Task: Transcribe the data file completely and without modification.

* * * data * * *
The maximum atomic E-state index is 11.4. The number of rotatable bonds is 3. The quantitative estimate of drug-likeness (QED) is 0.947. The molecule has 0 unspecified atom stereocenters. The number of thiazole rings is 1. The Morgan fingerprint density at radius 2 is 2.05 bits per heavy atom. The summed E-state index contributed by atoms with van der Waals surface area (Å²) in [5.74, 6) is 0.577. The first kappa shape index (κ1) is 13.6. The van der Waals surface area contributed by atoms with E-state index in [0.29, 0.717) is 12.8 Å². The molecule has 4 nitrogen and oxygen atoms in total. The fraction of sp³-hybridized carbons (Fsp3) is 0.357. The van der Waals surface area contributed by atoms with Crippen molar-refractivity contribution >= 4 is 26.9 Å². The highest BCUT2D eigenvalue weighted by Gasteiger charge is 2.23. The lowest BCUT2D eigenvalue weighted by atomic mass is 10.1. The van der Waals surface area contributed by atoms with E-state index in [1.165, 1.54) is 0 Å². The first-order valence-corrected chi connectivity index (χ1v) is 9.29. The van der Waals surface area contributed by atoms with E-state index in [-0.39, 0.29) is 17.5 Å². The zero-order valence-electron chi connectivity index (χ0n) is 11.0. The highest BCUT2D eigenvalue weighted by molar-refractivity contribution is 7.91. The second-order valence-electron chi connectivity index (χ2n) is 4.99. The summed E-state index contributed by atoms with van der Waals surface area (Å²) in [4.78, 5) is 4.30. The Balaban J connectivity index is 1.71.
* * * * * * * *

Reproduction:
The maximum atomic E-state index is 11.4. The number of rotatable bonds is 3. The quantitative estimate of drug-likeness (QED) is 0.947. The molecule has 0 unspecified atom stereocenters. The number of thiazole rings is 1. The Morgan fingerprint density at radius 2 is 2.05 bits per heavy atom. The summed E-state index contributed by atoms with van der Waals surface area (Å²) in [5.74, 6) is 0.577. The first kappa shape index (κ1) is 13.6. The van der Waals surface area contributed by atoms with E-state index in [0.29, 0.717) is 12.8 Å². The molecule has 4 nitrogen and oxygen atoms in total. The fraction of sp³-hybridized carbons (Fsp3) is 0.357. The van der Waals surface area contributed by atoms with Crippen molar-refractivity contribution >= 4 is 26.9 Å². The highest BCUT2D eigenvalue weighted by Gasteiger charge is 2.23. The lowest BCUT2D eigenvalue weighted by atomic mass is 10.1. The van der Waals surface area contributed by atoms with E-state index in [1.165, 1.54) is 0 Å². The first-order valence-corrected chi connectivity index (χ1v) is 9.29. The van der Waals surface area contributed by atoms with E-state index in [-0.39, 0.29) is 17.5 Å². The zero-order valence-electron chi connectivity index (χ0n) is 11.0. The highest BCUT2D eigenvalue weighted by molar-refractivity contribution is 7.91. The second-order valence-electron chi connectivity index (χ2n) is 4.99. The summed E-state index contributed by atoms with van der Waals surface area (Å²) in [4.78, 5) is 4.30. The Balaban J connectivity index is 1.71.